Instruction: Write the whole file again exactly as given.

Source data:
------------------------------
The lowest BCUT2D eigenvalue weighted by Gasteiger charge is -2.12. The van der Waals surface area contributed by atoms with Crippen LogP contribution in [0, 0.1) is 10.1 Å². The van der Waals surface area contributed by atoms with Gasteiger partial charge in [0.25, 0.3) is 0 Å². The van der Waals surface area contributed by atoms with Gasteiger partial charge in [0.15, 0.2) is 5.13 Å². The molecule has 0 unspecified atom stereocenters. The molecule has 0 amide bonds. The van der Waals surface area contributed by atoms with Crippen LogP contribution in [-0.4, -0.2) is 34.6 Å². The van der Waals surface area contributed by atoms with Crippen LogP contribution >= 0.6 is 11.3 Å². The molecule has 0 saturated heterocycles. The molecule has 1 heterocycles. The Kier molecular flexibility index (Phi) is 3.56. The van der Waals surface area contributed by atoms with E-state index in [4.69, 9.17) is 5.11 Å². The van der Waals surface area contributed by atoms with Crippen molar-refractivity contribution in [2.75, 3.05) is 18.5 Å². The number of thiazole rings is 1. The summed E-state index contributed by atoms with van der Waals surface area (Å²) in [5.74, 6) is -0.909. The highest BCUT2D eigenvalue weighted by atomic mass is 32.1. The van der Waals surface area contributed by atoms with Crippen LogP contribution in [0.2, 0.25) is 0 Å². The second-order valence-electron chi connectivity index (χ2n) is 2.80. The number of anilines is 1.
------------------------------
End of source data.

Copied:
The lowest BCUT2D eigenvalue weighted by Gasteiger charge is -2.12. The van der Waals surface area contributed by atoms with Crippen LogP contribution in [0, 0.1) is 10.1 Å². The van der Waals surface area contributed by atoms with Gasteiger partial charge in [0.25, 0.3) is 0 Å². The van der Waals surface area contributed by atoms with Gasteiger partial charge in [0.15, 0.2) is 5.13 Å². The molecule has 0 unspecified atom stereocenters. The molecule has 0 amide bonds. The van der Waals surface area contributed by atoms with Crippen LogP contribution in [-0.4, -0.2) is 34.6 Å². The van der Waals surface area contributed by atoms with Crippen LogP contribution >= 0.6 is 11.3 Å². The molecule has 0 saturated heterocycles. The molecule has 1 heterocycles. The Kier molecular flexibility index (Phi) is 3.56. The van der Waals surface area contributed by atoms with E-state index in [4.69, 9.17) is 5.11 Å². The van der Waals surface area contributed by atoms with Crippen molar-refractivity contribution in [2.75, 3.05) is 18.5 Å². The number of thiazole rings is 1. The summed E-state index contributed by atoms with van der Waals surface area (Å²) in [5.74, 6) is -0.909. The highest BCUT2D eigenvalue weighted by atomic mass is 32.1. The van der Waals surface area contributed by atoms with Crippen LogP contribution in [0.2, 0.25) is 0 Å². The second-order valence-electron chi connectivity index (χ2n) is 2.80. The number of anilines is 1.